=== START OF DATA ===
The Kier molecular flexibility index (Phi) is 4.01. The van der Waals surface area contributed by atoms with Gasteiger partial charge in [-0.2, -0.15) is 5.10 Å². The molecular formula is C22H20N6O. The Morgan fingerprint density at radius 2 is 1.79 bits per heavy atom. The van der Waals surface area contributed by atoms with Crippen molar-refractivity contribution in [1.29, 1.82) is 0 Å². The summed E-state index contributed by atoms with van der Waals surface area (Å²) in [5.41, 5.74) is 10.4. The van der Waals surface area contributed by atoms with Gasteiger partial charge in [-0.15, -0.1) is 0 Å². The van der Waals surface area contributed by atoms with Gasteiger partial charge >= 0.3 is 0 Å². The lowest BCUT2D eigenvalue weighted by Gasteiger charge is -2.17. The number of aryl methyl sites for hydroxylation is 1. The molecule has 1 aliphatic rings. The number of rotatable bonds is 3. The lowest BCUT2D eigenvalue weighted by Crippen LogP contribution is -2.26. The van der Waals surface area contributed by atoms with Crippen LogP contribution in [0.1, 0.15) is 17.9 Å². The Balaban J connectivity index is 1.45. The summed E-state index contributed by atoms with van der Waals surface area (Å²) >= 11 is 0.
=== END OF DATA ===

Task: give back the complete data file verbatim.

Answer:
The Kier molecular flexibility index (Phi) is 4.01. The van der Waals surface area contributed by atoms with Gasteiger partial charge in [-0.2, -0.15) is 5.10 Å². The molecular formula is C22H20N6O. The Morgan fingerprint density at radius 2 is 1.79 bits per heavy atom. The van der Waals surface area contributed by atoms with Crippen molar-refractivity contribution in [1.29, 1.82) is 0 Å². The summed E-state index contributed by atoms with van der Waals surface area (Å²) in [5.41, 5.74) is 10.4. The van der Waals surface area contributed by atoms with Gasteiger partial charge in [-0.15, -0.1) is 0 Å². The van der Waals surface area contributed by atoms with Gasteiger partial charge >= 0.3 is 0 Å². The lowest BCUT2D eigenvalue weighted by Gasteiger charge is -2.17. The number of aryl methyl sites for hydroxylation is 1. The molecule has 1 aliphatic rings. The number of rotatable bonds is 3. The lowest BCUT2D eigenvalue weighted by Crippen LogP contribution is -2.26. The van der Waals surface area contributed by atoms with Crippen LogP contribution in [0.1, 0.15) is 17.9 Å². The Balaban J connectivity index is 1.45. The summed E-state index contributed by atoms with van der Waals surface area (Å²) >= 11 is 0.